Opinion: Time for constitutional reform..but not the way you think

It’s time for constitutional reform – of the Liberal Democrats. We need to redesign our party structures to make them fit for the challenges we face.

While there has to be a big debate on what needs change and what the best options are, here’s a rundown of options worth considering:

1. Either abolish membership fees or create an associate membership which costs nothing and has some of the privilege of full members. Why should you have to pay to join our movement instead of donating when you wish and are able to?

2. Reduce barriers to participation within the party. This means introducing one member, one vote everywhere in the party and should involve eliminating, or heavily reducing, the period of membership required to be able to vote in internal elections. In the Canadian Liberal’s leadership election the winning campaign signed up over 100,000 new members alone with the incentive of being able to vote for the party leader – why can’t we do something similar?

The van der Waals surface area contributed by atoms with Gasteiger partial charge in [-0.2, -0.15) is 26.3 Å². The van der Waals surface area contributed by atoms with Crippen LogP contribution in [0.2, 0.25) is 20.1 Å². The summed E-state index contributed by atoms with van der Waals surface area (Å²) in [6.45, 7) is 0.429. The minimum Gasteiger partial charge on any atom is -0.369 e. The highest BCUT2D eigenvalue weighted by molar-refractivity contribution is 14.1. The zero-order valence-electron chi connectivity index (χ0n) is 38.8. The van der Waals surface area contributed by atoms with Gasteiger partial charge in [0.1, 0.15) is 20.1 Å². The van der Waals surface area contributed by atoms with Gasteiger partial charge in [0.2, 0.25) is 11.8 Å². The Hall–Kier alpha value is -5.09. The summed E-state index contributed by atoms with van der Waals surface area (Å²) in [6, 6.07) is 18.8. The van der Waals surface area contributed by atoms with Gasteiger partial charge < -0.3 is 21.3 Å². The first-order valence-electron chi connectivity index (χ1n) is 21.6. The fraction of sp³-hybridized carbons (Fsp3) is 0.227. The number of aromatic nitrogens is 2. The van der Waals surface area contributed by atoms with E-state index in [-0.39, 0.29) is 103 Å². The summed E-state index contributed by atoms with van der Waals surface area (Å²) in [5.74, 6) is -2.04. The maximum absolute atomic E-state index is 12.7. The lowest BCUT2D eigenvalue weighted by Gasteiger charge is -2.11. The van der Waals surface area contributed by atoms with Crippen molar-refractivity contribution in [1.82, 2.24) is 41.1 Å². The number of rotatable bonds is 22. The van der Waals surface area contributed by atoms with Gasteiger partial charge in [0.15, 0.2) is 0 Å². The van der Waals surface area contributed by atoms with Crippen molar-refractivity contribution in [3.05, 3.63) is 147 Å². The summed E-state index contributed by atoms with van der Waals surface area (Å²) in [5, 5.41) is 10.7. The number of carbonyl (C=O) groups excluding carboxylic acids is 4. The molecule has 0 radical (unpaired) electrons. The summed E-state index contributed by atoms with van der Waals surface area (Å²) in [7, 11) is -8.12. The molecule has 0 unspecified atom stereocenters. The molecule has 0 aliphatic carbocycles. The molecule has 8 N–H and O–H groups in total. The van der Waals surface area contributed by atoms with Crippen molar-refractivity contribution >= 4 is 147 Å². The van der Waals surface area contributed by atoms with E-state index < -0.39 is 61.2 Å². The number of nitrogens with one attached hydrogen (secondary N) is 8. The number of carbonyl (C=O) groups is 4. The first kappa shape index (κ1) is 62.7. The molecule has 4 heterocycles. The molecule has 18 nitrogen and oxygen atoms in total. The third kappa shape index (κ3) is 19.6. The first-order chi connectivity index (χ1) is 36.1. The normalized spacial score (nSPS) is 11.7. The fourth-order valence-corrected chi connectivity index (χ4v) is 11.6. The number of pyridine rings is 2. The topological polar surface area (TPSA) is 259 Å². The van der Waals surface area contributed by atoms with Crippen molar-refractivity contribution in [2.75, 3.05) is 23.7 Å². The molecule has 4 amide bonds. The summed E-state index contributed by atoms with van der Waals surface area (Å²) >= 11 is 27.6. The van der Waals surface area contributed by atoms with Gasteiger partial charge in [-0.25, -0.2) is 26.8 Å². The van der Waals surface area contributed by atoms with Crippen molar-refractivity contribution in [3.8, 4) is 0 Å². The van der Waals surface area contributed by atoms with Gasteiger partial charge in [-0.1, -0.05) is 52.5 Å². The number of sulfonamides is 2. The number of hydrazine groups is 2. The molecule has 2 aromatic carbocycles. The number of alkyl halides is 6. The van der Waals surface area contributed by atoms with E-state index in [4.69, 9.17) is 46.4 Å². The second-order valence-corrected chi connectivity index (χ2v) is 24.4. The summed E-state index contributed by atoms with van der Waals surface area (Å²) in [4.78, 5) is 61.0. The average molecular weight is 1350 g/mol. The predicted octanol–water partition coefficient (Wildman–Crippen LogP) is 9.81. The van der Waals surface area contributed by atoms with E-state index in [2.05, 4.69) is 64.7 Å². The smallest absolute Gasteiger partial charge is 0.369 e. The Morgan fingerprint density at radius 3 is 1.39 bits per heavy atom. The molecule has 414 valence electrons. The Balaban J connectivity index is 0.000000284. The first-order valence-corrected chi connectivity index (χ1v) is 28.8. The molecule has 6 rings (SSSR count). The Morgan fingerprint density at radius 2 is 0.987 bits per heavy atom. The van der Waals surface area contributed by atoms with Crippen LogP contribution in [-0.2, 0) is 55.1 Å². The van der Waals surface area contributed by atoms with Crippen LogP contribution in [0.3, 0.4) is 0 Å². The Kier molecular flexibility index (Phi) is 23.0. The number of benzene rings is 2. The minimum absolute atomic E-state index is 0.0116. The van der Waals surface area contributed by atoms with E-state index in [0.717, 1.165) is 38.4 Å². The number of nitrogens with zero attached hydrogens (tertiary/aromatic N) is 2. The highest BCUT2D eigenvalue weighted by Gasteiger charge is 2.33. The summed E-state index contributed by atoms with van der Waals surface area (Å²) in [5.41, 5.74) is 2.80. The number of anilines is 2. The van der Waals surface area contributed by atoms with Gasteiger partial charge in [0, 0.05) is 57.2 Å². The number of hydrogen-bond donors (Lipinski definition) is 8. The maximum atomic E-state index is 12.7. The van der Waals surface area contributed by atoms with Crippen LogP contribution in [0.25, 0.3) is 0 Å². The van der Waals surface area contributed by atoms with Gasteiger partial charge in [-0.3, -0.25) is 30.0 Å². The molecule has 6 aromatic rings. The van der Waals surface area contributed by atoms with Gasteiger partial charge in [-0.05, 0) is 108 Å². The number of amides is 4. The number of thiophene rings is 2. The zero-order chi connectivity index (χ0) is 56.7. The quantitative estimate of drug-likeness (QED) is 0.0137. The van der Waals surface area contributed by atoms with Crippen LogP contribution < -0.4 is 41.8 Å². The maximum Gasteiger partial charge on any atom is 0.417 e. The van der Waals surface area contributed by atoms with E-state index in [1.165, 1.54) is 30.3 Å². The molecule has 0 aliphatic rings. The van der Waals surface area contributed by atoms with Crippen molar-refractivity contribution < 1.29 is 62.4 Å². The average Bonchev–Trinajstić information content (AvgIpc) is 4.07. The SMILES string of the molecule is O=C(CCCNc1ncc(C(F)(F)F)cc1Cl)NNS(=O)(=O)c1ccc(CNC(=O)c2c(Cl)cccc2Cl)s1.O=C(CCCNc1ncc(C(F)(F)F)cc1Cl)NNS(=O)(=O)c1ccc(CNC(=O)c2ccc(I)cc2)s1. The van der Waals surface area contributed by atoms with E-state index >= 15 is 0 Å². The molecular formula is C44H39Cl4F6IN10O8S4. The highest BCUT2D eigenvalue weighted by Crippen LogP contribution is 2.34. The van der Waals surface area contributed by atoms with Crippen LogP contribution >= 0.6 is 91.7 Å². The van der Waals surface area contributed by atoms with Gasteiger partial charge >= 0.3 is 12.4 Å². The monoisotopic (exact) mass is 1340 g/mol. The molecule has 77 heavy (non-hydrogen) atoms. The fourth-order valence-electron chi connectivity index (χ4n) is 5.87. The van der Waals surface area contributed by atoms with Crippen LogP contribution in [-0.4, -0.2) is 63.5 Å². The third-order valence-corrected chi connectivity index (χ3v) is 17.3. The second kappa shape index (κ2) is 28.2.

3. End the dominance of England in the federal party. At the moment the Liberal Democrats are dominated by England because England, uniquely, has given all of its policy making powers to federal conference. So instead of debating truly UK wide issues we tend to spend most of conference debating matters which are devolved everywhere else in the UK. We could do this either by abolishing the English party and having regional parties, by returning policy making to the English party or by abolishing the federal party and having completely independent parties in each country.